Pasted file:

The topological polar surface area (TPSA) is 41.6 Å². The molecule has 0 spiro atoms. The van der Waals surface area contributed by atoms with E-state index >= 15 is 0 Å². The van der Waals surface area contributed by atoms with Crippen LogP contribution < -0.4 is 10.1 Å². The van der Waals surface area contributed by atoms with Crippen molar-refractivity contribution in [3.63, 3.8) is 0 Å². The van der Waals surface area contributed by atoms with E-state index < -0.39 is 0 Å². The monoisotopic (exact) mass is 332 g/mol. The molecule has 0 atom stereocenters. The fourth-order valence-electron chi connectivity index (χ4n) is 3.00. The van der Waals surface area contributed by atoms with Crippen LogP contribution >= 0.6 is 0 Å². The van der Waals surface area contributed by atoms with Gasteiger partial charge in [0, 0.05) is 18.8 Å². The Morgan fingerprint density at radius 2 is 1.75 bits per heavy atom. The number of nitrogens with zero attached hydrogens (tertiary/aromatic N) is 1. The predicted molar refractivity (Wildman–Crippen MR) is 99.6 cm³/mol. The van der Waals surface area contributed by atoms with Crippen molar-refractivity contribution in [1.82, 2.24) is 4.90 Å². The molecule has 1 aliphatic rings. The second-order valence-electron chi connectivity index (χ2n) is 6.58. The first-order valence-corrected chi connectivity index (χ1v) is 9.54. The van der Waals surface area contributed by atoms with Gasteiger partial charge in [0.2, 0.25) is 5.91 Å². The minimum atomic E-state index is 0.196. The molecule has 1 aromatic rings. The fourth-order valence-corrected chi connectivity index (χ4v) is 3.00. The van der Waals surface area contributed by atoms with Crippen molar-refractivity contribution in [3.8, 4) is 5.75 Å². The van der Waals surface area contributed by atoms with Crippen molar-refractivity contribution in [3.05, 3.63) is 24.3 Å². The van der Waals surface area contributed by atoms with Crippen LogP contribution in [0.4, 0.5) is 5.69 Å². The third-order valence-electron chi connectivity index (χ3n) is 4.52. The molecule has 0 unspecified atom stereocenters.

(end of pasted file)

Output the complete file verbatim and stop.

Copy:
The topological polar surface area (TPSA) is 41.6 Å². The molecule has 0 spiro atoms. The van der Waals surface area contributed by atoms with E-state index >= 15 is 0 Å². The van der Waals surface area contributed by atoms with Crippen LogP contribution < -0.4 is 10.1 Å². The van der Waals surface area contributed by atoms with Crippen molar-refractivity contribution in [3.63, 3.8) is 0 Å². The van der Waals surface area contributed by atoms with E-state index < -0.39 is 0 Å². The monoisotopic (exact) mass is 332 g/mol. The molecule has 0 atom stereocenters. The fourth-order valence-electron chi connectivity index (χ4n) is 3.00. The van der Waals surface area contributed by atoms with Crippen LogP contribution >= 0.6 is 0 Å². The van der Waals surface area contributed by atoms with Gasteiger partial charge in [0, 0.05) is 18.8 Å². The Morgan fingerprint density at radius 2 is 1.75 bits per heavy atom. The number of nitrogens with zero attached hydrogens (tertiary/aromatic N) is 1. The predicted molar refractivity (Wildman–Crippen MR) is 99.6 cm³/mol. The van der Waals surface area contributed by atoms with Crippen molar-refractivity contribution in [1.82, 2.24) is 4.90 Å². The molecule has 1 aliphatic rings. The second-order valence-electron chi connectivity index (χ2n) is 6.58. The first-order valence-corrected chi connectivity index (χ1v) is 9.54. The van der Waals surface area contributed by atoms with Gasteiger partial charge in [0.2, 0.25) is 5.91 Å². The minimum atomic E-state index is 0.196. The molecule has 1 aromatic rings. The fourth-order valence-corrected chi connectivity index (χ4v) is 3.00. The van der Waals surface area contributed by atoms with Crippen molar-refractivity contribution in [3.8, 4) is 5.75 Å². The van der Waals surface area contributed by atoms with Crippen molar-refractivity contribution in [3.05, 3.63) is 24.3 Å². The van der Waals surface area contributed by atoms with Crippen LogP contribution in [0.4, 0.5) is 5.69 Å². The third-order valence-electron chi connectivity index (χ3n) is 4.52. The molecule has 0 unspecified atom stereocenters.